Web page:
A brush with life on a Soviet era housing district in Kaunas, Lithuania...
The centre of Kaunas, Lithuania's second city, is pleasant enough, with a handsome main street and a smattering of historic buildings. Yet drive past the marching seemingly identikit towers of Šilainiai (pronounced Shalaney as in Dalaney) - a Soviet era planned suburb plonked onto the western outskirts of Kaunas - and you may feel an urge to put your foot down and look the other way.
But some 50,000 of the city's 300,000 inhabitants live here, and I was curious to see what a huge Soviet planned housing district looks and feels like from the inside, and so I went to have a look.
But inside the at first drab-appearing and greyed-out estates real people are living their lives, and after you have gorged on the pastel colours and cobbles of the old town, a wander around Šilainiai can make for a fascinating insight into the Soviet mindset and the spirit of the Lithuanians to make do, and more.
In the company of local artist and activist Evelina Simkute, I took an informal tour of the estate and block where she grew up, and after 12 years in London working as an artist on projects involving some of London's more challenging estates, she has chosen to return and take creative inspiration from where she grew up.
As the rain streams down the windscreen Evelina explains that the suburb was built in 1985 in seven sections, and although there were plans to build four swimming pools, and many other places for people to meet and socialise, in fact only one pool ever opened. This is why the giant Soviet era estates are called 'sleeping districts' in these parts, owing to the fact that they contain so little in the way of community centres or diversions for people in the way of stadia, sport complexes or libraries.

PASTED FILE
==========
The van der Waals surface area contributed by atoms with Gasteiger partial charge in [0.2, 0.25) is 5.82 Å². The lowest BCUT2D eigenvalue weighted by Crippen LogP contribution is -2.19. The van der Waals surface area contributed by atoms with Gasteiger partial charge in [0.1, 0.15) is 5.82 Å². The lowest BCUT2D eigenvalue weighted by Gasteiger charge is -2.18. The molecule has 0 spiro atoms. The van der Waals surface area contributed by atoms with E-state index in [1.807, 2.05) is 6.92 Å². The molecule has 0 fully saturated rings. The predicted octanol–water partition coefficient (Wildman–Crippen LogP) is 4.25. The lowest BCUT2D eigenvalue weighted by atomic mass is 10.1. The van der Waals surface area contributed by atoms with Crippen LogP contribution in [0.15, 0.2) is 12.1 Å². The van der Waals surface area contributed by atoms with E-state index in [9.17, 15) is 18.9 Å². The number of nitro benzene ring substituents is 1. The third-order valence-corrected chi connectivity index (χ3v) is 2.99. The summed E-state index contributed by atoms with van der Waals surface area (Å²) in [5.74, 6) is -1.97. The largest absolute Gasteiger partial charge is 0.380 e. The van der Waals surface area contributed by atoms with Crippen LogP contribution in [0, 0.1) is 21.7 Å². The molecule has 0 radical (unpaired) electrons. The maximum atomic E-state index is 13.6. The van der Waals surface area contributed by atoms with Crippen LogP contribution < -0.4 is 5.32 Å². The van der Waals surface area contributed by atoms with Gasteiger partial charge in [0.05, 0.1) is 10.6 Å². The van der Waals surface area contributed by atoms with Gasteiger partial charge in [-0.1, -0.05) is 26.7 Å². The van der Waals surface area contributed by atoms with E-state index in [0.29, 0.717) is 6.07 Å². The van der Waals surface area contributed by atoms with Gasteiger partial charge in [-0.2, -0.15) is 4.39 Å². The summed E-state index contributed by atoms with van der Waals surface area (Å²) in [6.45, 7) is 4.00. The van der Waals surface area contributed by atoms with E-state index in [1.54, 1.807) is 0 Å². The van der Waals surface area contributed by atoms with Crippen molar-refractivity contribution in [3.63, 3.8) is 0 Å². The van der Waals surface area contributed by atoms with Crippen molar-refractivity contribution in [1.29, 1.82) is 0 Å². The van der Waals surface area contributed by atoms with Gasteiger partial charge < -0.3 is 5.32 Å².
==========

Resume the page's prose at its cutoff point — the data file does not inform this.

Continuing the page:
This may be why the local architect Saulius Lukošius is so reluctant to return. He won the prize from Moscow to carry out his design, yet fears - according to Evelina - that the locals who actually have to live in his incomplete project wouldn't take kindly to him.
Turning left into the small car park of a cute little building painted bright yellow, we pass a hollowed out complex of mustard coloured brick that looks like it's fallen into disrepair. In fact though, it was another of the unfinished centres - probably for shops and restaurants.
But the Ukrainian restaurant is strewn with handicrafts and serves a mean borsch for €2.90. Over lunch Evelina tells me of her return to the estate and of her art projects and photo walks. She wants the estate and its people to be celebrated, rather than awkwardly ignored, as is so often the case with once 'Brave New World' developments that are now unfashionable and unfathomable.
After eating we brave the chill and wet to walk to the centre of one of its sections. Here there is a statue referred to by the locals as 'The Elephant', where kids meet to play. It's a rather brutish piece of art, long since covered in graffiti. The swimming pool is nearby, as is the school that Evelina went to. And on a wall adjacent is graffiti art of a small boy done by a local who also went to the school and who is now famous in Lithuania for his art. Alas his poignant lonely looking figure is rather crowded out by ugly tag signatures.
It feels nicer to be out of the car for sure, from which any clump of tower blocks always ten to look worse than they are. And standing in the middle of it does challenge your perceptions somewhat - helped by Evelina enthusiastically telling of her childhood spent playing in the wide open spaces in between the tower block clusters. She says it was safe because there were no cars in the park areas, there were basketball hoops and children's swings and slides - known as 'wellness objects' to the Soviet planners apparently. Plus Evelina adds, that with all the rows and columns of windows facing the central park areas, it was a very safe place to play too.
We moved on to the block where Evelina grew up in and lives now. Outside is a wellness object in the form of a small yellow slide emptying into a square block sand pit. The block numbers jut out in what once would have felt like a futuristic sign telling which number flats were inside which block. The blocks themselves are numbered too, using large lettering as though an LED display from an early digital watch.